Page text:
Taste is a negative thing. Genius affirms and always affirms.

Franz Liszt

“Bartók has never felt like a stranger to me”

19 September 2019

At 21, Ádám Balogh has already been a prize winner at a number of international piano competitions and a guest soloist with acclaimed orchestras. He first appeared with the Budapest Festival Orchestra in 2010. The youngest competitor in the Bartók World Competition, he played Liszt’s Concerto for Piano in A Major in the orchestral finals.

Did your preparation for the competition alter your view of Bartók in any way?

I have always felt a certain closeness to Bartók, and spent a lot of time studying his music as a student at the Liszt Ferenc Academy of Music. So I had a firm footing when I embarked on this competition. Getting ready was inspiring, on the one hand, as I was learning new pieces; on the other hand, the tight schedule of the past two weeks has been quite a load. Time was very short between rounds, and rapid changes in repertoire and perpetual stress posed some challenges.


Photo:Liszt Academy/Gábor Valuska


The repertoire you entered the competition with included two pieces by Bartók, Improvisations and Two Romanian Dances. What made you select these?

I had to choose from four pieces in the second round, and as I had played Improvisations before, my decision was clear. As regards Two Romanian Dances, the virtuosity of the piece and the fact that few pianists ever play it were points in its favour.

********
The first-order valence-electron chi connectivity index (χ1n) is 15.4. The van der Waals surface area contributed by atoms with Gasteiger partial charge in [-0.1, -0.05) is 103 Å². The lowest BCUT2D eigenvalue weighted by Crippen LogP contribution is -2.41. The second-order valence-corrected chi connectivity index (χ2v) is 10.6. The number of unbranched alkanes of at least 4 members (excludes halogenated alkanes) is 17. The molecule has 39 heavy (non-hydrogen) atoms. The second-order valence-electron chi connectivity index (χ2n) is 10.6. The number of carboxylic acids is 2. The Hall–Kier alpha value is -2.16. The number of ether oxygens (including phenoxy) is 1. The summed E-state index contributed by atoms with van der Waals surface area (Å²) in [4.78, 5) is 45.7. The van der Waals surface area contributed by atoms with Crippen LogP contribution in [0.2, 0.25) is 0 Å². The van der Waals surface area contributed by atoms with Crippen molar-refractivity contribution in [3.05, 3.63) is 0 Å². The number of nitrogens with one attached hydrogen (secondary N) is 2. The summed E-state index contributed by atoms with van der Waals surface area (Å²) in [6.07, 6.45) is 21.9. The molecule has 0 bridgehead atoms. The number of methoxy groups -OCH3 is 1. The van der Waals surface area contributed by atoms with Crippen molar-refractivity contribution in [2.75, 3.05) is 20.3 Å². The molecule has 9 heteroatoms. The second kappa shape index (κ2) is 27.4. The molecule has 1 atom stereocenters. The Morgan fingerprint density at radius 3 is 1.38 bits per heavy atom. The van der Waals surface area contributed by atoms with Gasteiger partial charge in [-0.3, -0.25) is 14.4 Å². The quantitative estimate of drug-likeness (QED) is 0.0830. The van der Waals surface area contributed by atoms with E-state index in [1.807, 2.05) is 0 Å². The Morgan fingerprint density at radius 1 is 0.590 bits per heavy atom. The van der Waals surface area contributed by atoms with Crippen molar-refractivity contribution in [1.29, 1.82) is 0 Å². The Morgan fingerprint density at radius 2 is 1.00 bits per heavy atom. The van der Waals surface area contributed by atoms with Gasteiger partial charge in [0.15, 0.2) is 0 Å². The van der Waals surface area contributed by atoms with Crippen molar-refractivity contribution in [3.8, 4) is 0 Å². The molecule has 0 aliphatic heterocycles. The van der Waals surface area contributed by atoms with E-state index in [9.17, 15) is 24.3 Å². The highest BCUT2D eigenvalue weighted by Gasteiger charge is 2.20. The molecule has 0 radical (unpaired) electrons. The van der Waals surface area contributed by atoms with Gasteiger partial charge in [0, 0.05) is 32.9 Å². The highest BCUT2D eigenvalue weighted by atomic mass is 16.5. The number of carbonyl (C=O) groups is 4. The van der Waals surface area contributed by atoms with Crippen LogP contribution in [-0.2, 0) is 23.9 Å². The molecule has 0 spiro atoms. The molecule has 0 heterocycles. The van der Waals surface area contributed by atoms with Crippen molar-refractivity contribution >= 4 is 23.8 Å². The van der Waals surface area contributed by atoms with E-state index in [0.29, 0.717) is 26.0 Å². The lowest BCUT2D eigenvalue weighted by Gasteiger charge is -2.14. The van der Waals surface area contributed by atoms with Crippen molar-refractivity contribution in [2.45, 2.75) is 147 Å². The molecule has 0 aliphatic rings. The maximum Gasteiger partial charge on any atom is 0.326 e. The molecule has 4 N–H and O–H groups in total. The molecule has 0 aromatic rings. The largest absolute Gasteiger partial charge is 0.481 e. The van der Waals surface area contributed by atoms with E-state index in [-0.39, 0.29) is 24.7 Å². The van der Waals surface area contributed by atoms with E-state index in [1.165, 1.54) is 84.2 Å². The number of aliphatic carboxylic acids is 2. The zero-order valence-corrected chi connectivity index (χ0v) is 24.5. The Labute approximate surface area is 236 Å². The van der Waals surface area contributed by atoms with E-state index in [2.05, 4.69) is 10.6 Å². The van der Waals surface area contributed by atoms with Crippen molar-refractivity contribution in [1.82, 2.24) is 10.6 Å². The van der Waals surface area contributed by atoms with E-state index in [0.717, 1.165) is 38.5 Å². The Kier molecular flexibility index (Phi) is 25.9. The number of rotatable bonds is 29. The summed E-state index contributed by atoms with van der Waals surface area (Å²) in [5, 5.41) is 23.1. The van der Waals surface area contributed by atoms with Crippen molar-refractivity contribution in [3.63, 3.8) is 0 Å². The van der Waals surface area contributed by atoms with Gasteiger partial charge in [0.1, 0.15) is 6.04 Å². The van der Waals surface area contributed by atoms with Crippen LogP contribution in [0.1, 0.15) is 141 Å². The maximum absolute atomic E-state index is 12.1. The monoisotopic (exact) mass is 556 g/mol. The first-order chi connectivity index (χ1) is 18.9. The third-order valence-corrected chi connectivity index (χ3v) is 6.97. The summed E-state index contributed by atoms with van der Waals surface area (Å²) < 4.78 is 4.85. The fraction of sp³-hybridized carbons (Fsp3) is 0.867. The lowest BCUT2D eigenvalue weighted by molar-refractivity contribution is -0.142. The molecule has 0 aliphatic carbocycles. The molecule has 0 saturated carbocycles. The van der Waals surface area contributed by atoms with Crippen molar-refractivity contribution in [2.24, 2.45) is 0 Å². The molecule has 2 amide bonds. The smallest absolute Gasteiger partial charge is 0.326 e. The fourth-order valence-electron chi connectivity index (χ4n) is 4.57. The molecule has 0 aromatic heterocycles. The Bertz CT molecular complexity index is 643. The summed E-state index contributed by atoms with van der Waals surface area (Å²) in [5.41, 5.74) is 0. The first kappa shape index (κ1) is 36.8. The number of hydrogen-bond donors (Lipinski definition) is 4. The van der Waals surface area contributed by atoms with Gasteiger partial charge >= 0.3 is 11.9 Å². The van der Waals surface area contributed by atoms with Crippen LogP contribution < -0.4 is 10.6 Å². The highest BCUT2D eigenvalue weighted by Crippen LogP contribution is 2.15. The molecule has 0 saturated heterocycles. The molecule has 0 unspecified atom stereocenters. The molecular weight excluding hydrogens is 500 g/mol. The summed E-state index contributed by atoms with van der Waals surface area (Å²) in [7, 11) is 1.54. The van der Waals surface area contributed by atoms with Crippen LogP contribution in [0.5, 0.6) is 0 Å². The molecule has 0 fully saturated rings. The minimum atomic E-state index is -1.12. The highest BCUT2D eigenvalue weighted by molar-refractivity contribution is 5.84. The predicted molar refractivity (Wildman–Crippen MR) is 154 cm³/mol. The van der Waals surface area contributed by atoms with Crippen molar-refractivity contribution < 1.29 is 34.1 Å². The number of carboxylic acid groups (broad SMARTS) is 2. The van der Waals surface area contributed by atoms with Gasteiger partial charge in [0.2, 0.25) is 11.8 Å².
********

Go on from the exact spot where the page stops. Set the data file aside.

Photo: Liszt Academy/Gábor Valuska



Regardless of the result, what do you take away from participating in a competition?

A competition is an excellent opportunity for us to meet each other, which I especially enjoyed, having spent the past year in Germany. I finally had the chance to talk to many of my pianist friends. Moreover – and this has happened to me before – I had the chance to listen to inspiring performances by other contestants. The techniques others may use on the piano on these occasions may prompt me to come up with solutions to problems I am facing at the moment.


Photo: Liszt Academy/Gábor Valuska


What has been the most useful advice you have received in your career about how to play Bartók on the piano?

I cannot single anything out. I let my intuition guide me. Five years ago, there was a period in my life when I submerged relatively deeply into Bartók’s oeuvre after a decision I had made voluntarily. I listened to tremendous amounts of his music, I read about his life and personality, which helped me puzzle out a lot about him. As a Hungarian, I am lucky, because his rich, rhythmic way of playing is part of the collective consciousness here in Hungary. Bartók has never felt like a stranger to me.

Réka Muray-Klementisz